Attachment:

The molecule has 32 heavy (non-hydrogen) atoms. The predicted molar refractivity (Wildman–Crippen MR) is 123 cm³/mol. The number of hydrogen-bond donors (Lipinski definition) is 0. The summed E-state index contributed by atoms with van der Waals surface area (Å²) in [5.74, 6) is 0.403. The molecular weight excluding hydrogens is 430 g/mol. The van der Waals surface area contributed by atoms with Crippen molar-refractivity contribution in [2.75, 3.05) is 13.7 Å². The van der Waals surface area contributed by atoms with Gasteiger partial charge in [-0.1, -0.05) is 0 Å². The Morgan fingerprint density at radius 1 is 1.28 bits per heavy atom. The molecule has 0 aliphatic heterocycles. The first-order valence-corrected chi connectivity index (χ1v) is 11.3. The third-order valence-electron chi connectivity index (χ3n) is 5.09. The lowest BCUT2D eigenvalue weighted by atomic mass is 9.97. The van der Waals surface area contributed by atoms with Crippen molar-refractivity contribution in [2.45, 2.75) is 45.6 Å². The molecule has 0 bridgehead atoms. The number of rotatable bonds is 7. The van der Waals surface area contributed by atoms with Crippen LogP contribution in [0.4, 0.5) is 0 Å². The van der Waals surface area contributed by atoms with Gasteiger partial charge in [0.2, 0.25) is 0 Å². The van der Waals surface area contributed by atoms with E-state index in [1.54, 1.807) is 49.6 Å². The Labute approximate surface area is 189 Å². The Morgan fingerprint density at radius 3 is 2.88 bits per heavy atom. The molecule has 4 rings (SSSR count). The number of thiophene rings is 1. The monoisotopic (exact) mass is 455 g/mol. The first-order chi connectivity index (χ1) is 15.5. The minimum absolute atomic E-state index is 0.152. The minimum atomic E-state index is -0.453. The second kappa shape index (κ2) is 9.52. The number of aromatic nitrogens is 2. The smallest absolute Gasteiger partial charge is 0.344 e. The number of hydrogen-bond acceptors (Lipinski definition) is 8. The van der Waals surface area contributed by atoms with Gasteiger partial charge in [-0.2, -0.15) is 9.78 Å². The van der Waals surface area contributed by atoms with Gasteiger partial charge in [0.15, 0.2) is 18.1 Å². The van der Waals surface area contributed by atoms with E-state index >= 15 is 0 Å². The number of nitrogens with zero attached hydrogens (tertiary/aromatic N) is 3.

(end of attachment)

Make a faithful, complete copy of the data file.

The molecule has 32 heavy (non-hydrogen) atoms. The predicted molar refractivity (Wildman–Crippen MR) is 123 cm³/mol. The number of hydrogen-bond donors (Lipinski definition) is 0. The summed E-state index contributed by atoms with van der Waals surface area (Å²) in [5.74, 6) is 0.403. The molecular weight excluding hydrogens is 430 g/mol. The van der Waals surface area contributed by atoms with Crippen molar-refractivity contribution in [2.75, 3.05) is 13.7 Å². The van der Waals surface area contributed by atoms with Gasteiger partial charge in [-0.1, -0.05) is 0 Å². The Morgan fingerprint density at radius 1 is 1.28 bits per heavy atom. The molecule has 0 aliphatic heterocycles. The first-order valence-corrected chi connectivity index (χ1v) is 11.3. The third-order valence-electron chi connectivity index (χ3n) is 5.09. The lowest BCUT2D eigenvalue weighted by atomic mass is 9.97. The van der Waals surface area contributed by atoms with Crippen molar-refractivity contribution in [2.45, 2.75) is 45.6 Å². The molecule has 0 bridgehead atoms. The number of rotatable bonds is 7. The van der Waals surface area contributed by atoms with Crippen LogP contribution in [0.4, 0.5) is 0 Å². The van der Waals surface area contributed by atoms with Gasteiger partial charge in [0.2, 0.25) is 0 Å². The van der Waals surface area contributed by atoms with E-state index in [1.54, 1.807) is 49.6 Å². The Labute approximate surface area is 189 Å². The Morgan fingerprint density at radius 3 is 2.88 bits per heavy atom. The molecule has 4 rings (SSSR count). The number of thiophene rings is 1. The monoisotopic (exact) mass is 455 g/mol. The first-order chi connectivity index (χ1) is 15.5. The minimum absolute atomic E-state index is 0.152. The minimum atomic E-state index is -0.453. The second kappa shape index (κ2) is 9.52. The number of aromatic nitrogens is 2. The smallest absolute Gasteiger partial charge is 0.344 e. The number of hydrogen-bond acceptors (Lipinski definition) is 8. The van der Waals surface area contributed by atoms with Gasteiger partial charge in [-0.2, -0.15) is 9.78 Å². The van der Waals surface area contributed by atoms with Gasteiger partial charge in [0.15, 0.2) is 18.1 Å². The van der Waals surface area contributed by atoms with E-state index >= 15 is 0 Å². The number of nitrogens with zero attached hydrogens (tertiary/aromatic N) is 3.